By integrating science and mathematics into language learning, teachers can then weave activities grounded in inquiry that develop bilingual skills and oral language in bilingual classrooms by simultaneously introducing mathematics concepts at very young ages, such as graphs, polls, use of graphic organizers, and technology for even the youngest learners. This approach should always build upon a perspective that affirms and integrates existing knowledge and vocabulary and that fosters self-efficacy and self-expression.
IDRA’s Semillitas de Aprendizaje offers an array of enchanting stories to engage and ignite interest in math, science, problem solving and critical thinking and that encourage students to pose and investigate questions that are generated by them, flowing naturally and inspired by history, culture and the natural world around them. Dual language learning is promoted by integrating vocabulary and language development across all subject areas.
Teachers also can use the stories to promote sensitive, inquiring and collaborative leaders for the future who are attuned to listening to one another, engaged in joint problem-solving and valuing the diversity of opinions and knowledge of others in the group, while growing in their own knowledge and application of skills. Both oral and aural language development are stressed.
Margaret Wheatley suggests: “Ask, ‘What’s possible?’ Be intrigued by the differences you hear (and see). Expect to be surprised. Treasure curiosity more than certainty… Remember, you don’t fear people (or creatures) whose story you know. Real listening always brings people closer together.” (2009)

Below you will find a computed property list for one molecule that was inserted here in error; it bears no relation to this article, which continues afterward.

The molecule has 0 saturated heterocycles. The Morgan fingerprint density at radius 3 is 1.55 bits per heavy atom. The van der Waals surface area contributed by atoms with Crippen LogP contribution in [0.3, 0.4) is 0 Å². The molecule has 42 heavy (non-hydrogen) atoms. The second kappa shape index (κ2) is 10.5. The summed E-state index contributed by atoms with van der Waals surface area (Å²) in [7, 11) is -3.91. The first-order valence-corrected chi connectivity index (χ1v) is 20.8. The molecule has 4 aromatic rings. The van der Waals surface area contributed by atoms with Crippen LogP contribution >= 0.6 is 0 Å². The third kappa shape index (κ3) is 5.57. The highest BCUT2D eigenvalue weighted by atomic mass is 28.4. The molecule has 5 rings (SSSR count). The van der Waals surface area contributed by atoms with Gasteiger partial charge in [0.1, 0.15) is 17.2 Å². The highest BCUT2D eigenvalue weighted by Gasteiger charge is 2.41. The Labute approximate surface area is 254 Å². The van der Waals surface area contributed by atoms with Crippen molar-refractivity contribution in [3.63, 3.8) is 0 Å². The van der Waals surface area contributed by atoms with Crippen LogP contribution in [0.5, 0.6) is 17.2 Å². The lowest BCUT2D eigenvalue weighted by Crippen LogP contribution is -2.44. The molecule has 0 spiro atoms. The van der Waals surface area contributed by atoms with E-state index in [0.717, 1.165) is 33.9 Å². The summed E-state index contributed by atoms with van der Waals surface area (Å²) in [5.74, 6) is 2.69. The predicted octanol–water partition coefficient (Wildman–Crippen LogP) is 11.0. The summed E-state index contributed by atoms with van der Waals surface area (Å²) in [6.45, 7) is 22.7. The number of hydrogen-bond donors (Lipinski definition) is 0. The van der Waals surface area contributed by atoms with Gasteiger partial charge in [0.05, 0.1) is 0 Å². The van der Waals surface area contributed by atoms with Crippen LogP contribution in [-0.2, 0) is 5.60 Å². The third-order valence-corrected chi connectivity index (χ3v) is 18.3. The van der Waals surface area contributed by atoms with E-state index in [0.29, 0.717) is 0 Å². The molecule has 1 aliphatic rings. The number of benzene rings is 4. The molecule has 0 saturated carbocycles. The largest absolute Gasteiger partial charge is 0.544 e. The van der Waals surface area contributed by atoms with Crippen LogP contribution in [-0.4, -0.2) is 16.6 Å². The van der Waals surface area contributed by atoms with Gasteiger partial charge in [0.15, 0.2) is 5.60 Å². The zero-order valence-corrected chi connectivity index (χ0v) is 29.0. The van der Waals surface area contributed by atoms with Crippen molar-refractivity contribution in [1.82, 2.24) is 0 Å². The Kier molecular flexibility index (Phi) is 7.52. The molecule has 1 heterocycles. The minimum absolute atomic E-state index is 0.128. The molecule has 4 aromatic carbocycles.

IDRA’s professional development goes beyond techniques to transform the teaching and learning process because it is based upon a valuing perspective that recognizes and honors the knowledge inherent in every student at every level, celebrating the variety of cultural expressions through language.
Fuchs, L., & D. Fuchs, M.K. Hosp. (2001). “Oral Reading Fluency as an Indicator of Reading Competence: A Theoretical, Empirical, and Historical Analysis,” Scientific Studies of Reading, 5, 239-256.
IDRA. (in press). Semillitas de Aprendizaje Readers Theatre – Teatro en el aula. San Antonio, Texas: Intercultural Development Research Association.
Kuhn, M.R., & S.A. Stahl. (2003). “Fluency: A Review of Developmental and Remedial Practices,” Journal of Educational Psychology, 95 (1) 3-21
Rasinski, T.V., & J.V. Hoffman. (2003). “Oral Reading in the School Literacy Curriculum,” Reading Research Quarterly, 38 (4), 510-522
Rodríguez, R., & J. García. (January 2014). “Building Interest in STEM through Language Development and Storytelling,” IDRA Newsletter.
Tranin, G. & N. Andrzejeczak. (2006). Readers Theatre: A Viable Reading Strategy? Lincoln, Nebraska: College of Education and Human Sciences, Great Plains Institute of Reading and Writing.
Wheatley, M.J. (2009).Turning to One Another: Simple Conversations to Restore Hope to the Future. San Francisco Berrett-Koehler Publishers, Inc.
This article was excerpted from IDRA’s Semillitas de Aprendizaje Readers Theatre – Teatro en el aula (in press).
[©2018, IDRA. This article originally appeared in the September 2018 IDRA Newsletter by the Intercultural Development Research Association. Permission to reproduce this article is granted provided the article is reprinted in its entirety and proper credit is given to IDRA and the author.]